As Anne Burdick et al point out in Digital_Humanities, 21st-century communication takes place in a variety of media that go beyond the conventions of linear text. This provides routes for re-imagining content and argumentation in the humanities, which sees both scholars and students alike “generating not just texts (in the form of analysis, commentary, narration, critique) but also images, interactions, cross-media corpora, software, and platforms” (10). The advent of these new technologies has placed an emphasis not just on the text of an argument, but its design as well, with the visual element (and its relation to the text) becoming increasingly important for the Digital Humanities. In accordance with these new media, such as digital networks and video which can later be edited and re-mixed, the authors suggest that oratory argumentation, the “embodied performances of argument,” should be given a renewed sense of importance.

And not only do the Digital Humanities offer new and exciting ways of delivering an argument, moving away from the solitary argumentative essay, they also allow this content a broader reach and relevance, opening up “the prospect of a conversation extending far beyond the walls of the ivory tower that connects universities to cultural institutions, libraries, museums, and community organizations” (82). Where in the past, work in the humanities was distributed among small groups of experts, new technologies allow for greater distribution of content. So the Digital Humanities offer students and scholars not only the ability to compose, conduct research, and present arguments in a variety of media, with more opportunities for collaboration, but also to expose their work to a greater number of people via networking and online platforms. The Digital Humanities allows for a shift away from the insular, solitary text and author of the past, and toward a greater participation in an ever-expanding public sphere.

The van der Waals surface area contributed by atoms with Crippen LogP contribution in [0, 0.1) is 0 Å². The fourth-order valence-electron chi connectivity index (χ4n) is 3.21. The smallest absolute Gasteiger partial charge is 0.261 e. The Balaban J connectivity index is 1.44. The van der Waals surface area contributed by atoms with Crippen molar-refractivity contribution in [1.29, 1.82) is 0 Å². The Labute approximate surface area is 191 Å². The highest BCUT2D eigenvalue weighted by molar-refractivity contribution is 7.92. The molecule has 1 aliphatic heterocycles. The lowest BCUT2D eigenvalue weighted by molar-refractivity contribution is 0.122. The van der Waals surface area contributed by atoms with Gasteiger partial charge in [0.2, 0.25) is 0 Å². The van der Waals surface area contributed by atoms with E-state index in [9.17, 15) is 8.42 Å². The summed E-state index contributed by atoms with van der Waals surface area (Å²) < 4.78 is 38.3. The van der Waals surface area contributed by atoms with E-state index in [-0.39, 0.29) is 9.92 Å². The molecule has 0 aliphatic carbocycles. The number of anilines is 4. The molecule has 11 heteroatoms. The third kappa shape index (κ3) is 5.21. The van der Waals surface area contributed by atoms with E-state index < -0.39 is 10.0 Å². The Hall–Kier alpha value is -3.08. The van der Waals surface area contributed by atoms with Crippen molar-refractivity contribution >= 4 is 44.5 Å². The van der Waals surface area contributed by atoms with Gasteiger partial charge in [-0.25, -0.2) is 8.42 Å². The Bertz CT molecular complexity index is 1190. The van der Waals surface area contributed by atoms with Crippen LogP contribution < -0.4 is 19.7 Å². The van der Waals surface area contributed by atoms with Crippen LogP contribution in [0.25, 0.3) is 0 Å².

Works Cited

Burdick, Anne, Johanna Drucker, Peter Lunenfeld, Todd Presner, and Jeffrey Schnapp. Digital Humanities. Cambridge, MA: MIT, 2012. Print.